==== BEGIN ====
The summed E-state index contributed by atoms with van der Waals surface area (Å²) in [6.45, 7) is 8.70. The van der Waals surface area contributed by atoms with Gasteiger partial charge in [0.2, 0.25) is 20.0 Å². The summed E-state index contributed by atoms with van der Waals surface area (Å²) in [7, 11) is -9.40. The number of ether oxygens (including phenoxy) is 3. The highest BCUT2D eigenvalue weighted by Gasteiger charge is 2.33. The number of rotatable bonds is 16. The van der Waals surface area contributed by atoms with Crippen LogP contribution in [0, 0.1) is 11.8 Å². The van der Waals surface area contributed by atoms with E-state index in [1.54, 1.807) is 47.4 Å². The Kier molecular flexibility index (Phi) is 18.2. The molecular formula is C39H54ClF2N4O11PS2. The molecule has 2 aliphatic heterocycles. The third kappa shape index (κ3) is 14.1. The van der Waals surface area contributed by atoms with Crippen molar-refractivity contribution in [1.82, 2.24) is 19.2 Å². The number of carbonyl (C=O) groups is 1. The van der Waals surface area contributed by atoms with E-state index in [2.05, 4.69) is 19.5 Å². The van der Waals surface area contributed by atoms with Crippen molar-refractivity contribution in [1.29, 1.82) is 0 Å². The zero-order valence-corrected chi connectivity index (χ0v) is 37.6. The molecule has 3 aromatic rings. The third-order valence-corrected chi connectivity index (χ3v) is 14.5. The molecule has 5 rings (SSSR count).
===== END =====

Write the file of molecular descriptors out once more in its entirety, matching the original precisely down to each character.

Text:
The summed E-state index contributed by atoms with van der Waals surface area (Å²) in [6.45, 7) is 8.70. The van der Waals surface area contributed by atoms with Gasteiger partial charge in [0.2, 0.25) is 20.0 Å². The summed E-state index contributed by atoms with van der Waals surface area (Å²) in [7, 11) is -9.40. The number of ether oxygens (including phenoxy) is 3. The highest BCUT2D eigenvalue weighted by Gasteiger charge is 2.33. The number of rotatable bonds is 16. The van der Waals surface area contributed by atoms with Crippen LogP contribution in [0, 0.1) is 11.8 Å². The van der Waals surface area contributed by atoms with E-state index in [1.54, 1.807) is 47.4 Å². The Kier molecular flexibility index (Phi) is 18.2. The molecular formula is C39H54ClF2N4O11PS2. The molecule has 2 aliphatic heterocycles. The third kappa shape index (κ3) is 14.1. The van der Waals surface area contributed by atoms with Crippen molar-refractivity contribution in [1.82, 2.24) is 19.2 Å². The number of carbonyl (C=O) groups is 1. The van der Waals surface area contributed by atoms with E-state index in [2.05, 4.69) is 19.5 Å². The van der Waals surface area contributed by atoms with Crippen molar-refractivity contribution in [1.29, 1.82) is 0 Å². The zero-order valence-corrected chi connectivity index (χ0v) is 37.6. The molecule has 3 aromatic rings. The third-order valence-corrected chi connectivity index (χ3v) is 14.5. The molecule has 5 rings (SSSR count).